Monday, May 5, 2008

Evanston's Whole Foods indulges our breakfast meat cravings

photos by Laura Gray

I'd seriously consider being a vegetarian if not for a single solitary carnivorous indulgence: bacon. Is there another natural food product that so clearly defines the infinite joy of our existence? No, not really. It's the aroma that can drag the most hungover heap of humanity out of bed, the thoughtful addition that makes otherwise healthy food crave-worthy, and the secret ingredient that galvanizes the flavor and appeal of everything from salad to chocolate bars. So strong is the devotion to bacon for myself and three friends that we actually took days off from work to attend a bacon tasting class at Whole Foods in Evanston, and let me tell you—it beat a regular old "sick day" on the couch into oblivion.

We arrived a few minutes before the noon start time of the class and were ushered into the super secret Bacon Scent Containment Module, better known as the test kitchen upstairs from the main grocery floor. To tantalize our taste buds, class instructor Jean Hougard and her assistant, Buffy Feinstein, served a light lunch—you guessed it—a BLT accented by a creamy goat cheese. Tasty, to be sure, but no match for the parade of crunchy, smoky, salty, melt-in-your-mouth goodness that followed.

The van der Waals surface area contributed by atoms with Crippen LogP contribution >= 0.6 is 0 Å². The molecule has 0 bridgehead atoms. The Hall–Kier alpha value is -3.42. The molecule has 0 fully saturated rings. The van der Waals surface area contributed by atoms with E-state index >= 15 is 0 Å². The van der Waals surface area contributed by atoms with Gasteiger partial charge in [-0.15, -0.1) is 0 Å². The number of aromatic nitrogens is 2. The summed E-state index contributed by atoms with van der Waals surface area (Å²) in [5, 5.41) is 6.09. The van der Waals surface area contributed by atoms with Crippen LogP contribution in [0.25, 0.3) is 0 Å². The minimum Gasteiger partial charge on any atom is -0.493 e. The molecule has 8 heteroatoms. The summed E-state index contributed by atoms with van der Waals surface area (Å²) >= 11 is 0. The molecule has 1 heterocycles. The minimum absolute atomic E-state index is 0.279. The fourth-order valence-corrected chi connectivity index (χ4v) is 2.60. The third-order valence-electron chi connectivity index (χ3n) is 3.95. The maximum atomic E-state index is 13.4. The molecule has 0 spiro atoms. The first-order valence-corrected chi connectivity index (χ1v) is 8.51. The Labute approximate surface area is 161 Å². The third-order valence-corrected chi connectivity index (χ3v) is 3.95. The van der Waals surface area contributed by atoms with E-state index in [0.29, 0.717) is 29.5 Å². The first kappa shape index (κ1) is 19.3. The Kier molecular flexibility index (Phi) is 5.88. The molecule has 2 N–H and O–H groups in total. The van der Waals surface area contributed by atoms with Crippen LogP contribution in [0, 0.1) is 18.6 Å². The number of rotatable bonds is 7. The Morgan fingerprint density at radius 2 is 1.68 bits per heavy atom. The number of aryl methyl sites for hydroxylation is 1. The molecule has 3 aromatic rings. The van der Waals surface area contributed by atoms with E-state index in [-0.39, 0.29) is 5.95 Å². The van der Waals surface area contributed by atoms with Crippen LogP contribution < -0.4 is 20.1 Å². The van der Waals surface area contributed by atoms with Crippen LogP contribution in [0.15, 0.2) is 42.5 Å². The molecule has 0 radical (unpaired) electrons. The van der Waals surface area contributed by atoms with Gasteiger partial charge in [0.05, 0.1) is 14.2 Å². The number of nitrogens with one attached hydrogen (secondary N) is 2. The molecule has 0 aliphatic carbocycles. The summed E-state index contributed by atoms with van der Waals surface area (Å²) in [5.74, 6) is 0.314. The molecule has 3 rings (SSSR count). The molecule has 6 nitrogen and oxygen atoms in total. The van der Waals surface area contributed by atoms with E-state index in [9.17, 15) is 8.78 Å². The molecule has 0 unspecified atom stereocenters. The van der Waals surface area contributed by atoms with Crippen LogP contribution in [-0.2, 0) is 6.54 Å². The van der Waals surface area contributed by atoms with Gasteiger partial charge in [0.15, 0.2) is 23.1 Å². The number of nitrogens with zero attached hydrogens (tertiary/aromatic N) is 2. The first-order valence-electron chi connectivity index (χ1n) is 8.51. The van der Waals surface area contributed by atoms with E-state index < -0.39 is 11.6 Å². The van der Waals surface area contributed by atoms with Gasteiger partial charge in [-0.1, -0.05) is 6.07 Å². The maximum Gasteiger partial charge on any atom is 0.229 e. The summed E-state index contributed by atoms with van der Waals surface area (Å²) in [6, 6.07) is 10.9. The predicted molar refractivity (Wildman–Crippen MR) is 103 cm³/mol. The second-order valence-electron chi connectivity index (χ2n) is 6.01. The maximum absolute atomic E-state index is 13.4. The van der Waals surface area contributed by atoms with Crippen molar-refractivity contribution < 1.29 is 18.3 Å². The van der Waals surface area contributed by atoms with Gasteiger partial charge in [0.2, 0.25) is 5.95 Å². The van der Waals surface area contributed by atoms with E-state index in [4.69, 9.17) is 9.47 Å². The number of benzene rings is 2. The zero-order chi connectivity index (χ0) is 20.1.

The depth and breadth of the bacon world is far more dramatic than what one finds in the refrigerator section of your garden-variety chain grocery stores, and we spared no caloric expense to explore bacons of every make and model. Whole Foods astutely had members of its meat department on hand to share some of the nitty gritty details about how our favorite salty snack comes to be. All bacon meat comes from the belly of the pig and takes its flavor from the process that comes between porker tummy and plastic package. Most bacon available in America is uncured, meaning that it is smoked prior to cooking over a specific wood like applewood or hickory. Cured bacon is prepared dry, in a sugar and salt mixture, or wet, in a brine solution. All of this talk of methodology and technique only served to heighten our anticipation, and Hougard and her staff didn’t disappoint when it was time to sample the delicacies.

There was pancetta, the tightly wound, thin and crispy Italian interpretation of our beloved pork product. There was the “Muslim special,” beef bacon that tastes much like warmed and softened beef jerky. Let’s not forget an organic bacon and a maple cured variety, all of which served to expand our knowledge (and deepen our love) of the little breakfast wonder that could. It’s an indulgence, to be sure, but one we’ll hold close as long as there are cured, smoked and seasoned meat products to enjoy. – Elizabeth Drew